Too Much Moss in Your Yard? Get it Under Control with Spring-Green Lawn Care

Spring-Green Lawn Care moss control

Epiphytes are plants that grow on other plants but are not parasitic. While this may sound like a harmless relationship, epiphytes like moss may not cause harm to other plants in your yard, but this carpet-like plant is notorious for crowding out the opportunity for healthy grass to take root.

In the Pacific Northwest, damp and shady conditions foster the perfect breeding grounds for moss to grow — where grass is thin or not present. Your best defense against moss growth is a full, healthy lawn. But when moss does find its way into unwanted areas of your yard, Mike Bell, owner of Spring-Green Lawn Care, and his experienced team of lawn care professionals can help.

Spring-Green Lawn Care
Unwanted moss growth is common in the Pacific Northwest due to the region’s dark and damp climate. Photo courtesy: Spring-Green Lawn Care.

Mike says moss is most often the result of a lawn that is not full and healthy. “If you have a lawn that is well taken care of through fertilization, weed control and aeration, you crowd out the opportunity for moss to take over,” he explains.

A lawn that is lacking in good health helps create the ideal environment for moss to take hold. And after a particularly dry summer, your lawn may be suffering. With the darker, rainier days of winter ahead, moss is most likely creeping  in right under your nose.

“A lot of lawns died this summer because of the drought,” Mike says. “Those are areas where moss is an opportunist; it will be one of the first things to come in.” Because moss grows in before grass has a chance to, Mike says it crowds out the opportunity for your lawn to recover on its own. “If there’s bare ground or sparse turf, the moss will try to grow in those areas,” Mike explains.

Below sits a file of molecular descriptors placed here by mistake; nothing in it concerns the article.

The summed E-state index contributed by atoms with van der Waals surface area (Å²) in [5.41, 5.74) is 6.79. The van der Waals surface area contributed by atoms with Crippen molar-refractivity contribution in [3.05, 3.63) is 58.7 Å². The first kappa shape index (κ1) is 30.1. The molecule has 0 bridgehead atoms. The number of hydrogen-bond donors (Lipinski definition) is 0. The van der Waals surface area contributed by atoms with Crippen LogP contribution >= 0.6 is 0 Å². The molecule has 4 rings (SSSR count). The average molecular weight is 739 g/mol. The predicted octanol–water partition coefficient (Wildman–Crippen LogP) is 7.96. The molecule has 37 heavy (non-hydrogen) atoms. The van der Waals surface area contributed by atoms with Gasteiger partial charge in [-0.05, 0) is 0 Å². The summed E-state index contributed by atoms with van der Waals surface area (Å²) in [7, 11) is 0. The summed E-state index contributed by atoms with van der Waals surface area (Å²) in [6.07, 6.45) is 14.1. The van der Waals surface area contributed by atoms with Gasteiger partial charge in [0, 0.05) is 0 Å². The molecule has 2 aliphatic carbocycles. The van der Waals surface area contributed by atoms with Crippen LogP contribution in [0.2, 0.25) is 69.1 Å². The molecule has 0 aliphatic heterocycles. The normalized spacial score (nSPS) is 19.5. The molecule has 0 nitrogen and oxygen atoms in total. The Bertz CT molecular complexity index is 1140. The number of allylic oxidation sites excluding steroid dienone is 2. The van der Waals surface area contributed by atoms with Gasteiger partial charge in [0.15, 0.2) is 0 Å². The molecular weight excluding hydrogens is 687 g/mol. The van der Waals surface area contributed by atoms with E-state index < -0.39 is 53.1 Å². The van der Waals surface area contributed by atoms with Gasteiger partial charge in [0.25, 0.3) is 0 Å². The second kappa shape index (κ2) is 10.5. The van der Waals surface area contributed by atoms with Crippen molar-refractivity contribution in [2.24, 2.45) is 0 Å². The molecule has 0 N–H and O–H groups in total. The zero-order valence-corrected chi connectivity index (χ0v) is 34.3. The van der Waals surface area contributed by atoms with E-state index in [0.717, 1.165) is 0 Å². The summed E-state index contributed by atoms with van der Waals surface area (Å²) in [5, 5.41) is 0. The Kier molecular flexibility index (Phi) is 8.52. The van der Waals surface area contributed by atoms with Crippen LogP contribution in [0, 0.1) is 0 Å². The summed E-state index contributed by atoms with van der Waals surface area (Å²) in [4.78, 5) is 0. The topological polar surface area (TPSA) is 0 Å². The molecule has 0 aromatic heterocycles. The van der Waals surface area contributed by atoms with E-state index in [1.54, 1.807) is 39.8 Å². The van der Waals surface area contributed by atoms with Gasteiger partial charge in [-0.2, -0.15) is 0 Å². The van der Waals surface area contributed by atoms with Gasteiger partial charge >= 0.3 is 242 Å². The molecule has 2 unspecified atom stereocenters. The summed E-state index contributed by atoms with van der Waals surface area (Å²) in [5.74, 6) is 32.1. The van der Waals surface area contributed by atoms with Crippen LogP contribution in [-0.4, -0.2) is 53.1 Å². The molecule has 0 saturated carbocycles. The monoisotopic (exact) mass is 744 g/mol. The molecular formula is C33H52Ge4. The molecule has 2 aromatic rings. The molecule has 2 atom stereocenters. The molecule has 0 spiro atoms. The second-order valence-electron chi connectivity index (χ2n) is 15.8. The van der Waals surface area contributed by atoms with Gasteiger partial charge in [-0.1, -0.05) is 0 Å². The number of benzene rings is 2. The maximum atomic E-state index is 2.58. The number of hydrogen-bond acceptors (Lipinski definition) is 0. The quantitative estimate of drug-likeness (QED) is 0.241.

Spring-Green Lawn Care moss control
Do you have unwanted moss growing in your lawn? Late winter and early spring are the best times of year to address this problem.

To combat this, Mike says removing the moss alone is not enough — you need to aerate and over seed the affected areas in order to stimulate new lawn growth, and there’s no better time to do this than in the spring, once the soil begins to warm up.

After unwanted moss has been killed by Spring-Green, aeration and over seeding allows new, healthy grass to take root in the areas where moss has been removed, ensuring that your lawn has its best chance for recovery.

Once your lawn is healthy again, Mike says preventative care is key to inhibiting future moss growth. Factors to consider include: poor drainage, too much shade, low soil fertility, compact soil, and too much soil acidity.

Mike says acidic soil levels are common in this region. Luckily, a simple application of lime can help balance the pH of your soil. While the lime itself does not prevent the growth of moss, the lime application works together with fertilizers, creating an optimal environment for healthy grass growth. “Lime breaks down with the fertilizer we put down, allowing the grass roots to take better hold,” Mike explains. If you want to take preventative measures against future moss growth — or just want to ensure the health of your lawn — an annual lime application is a great way to do this.

Concerned about moss growth in other parts of your yard? Mike Bell says moss growth on bark and branches won’t harm the health of your trees.
Concerned about moss growth in other parts of your yard? Mike Bell says moss growth on bark and branches won’t harm the health of your trees.

You can learn more about moss growth, best practices for healthy lawns and other lawn care information by visiting Spring-Green.com. Have a moss problem you want to nip in the bud? Contact Mike Bell or one of his team members to schedule a consultation by calling 360-438-2885.While removing moss from your once-manicured lawn is likely to make your priority list, Mike says moss growth in other parts of your yard is less worrisome. “A lot of people get worried about moss growing on the sides of their trees or branches,” Mike explains, “but it doesn’t harm the tree or shrub; It is an epiphyte drawing in sustenance from the air and water.”

Spring-Green Lawn Care
Mike Bell, Owner
360-438-2885 | www.spring-green.com

Print Friendly, PDF & Email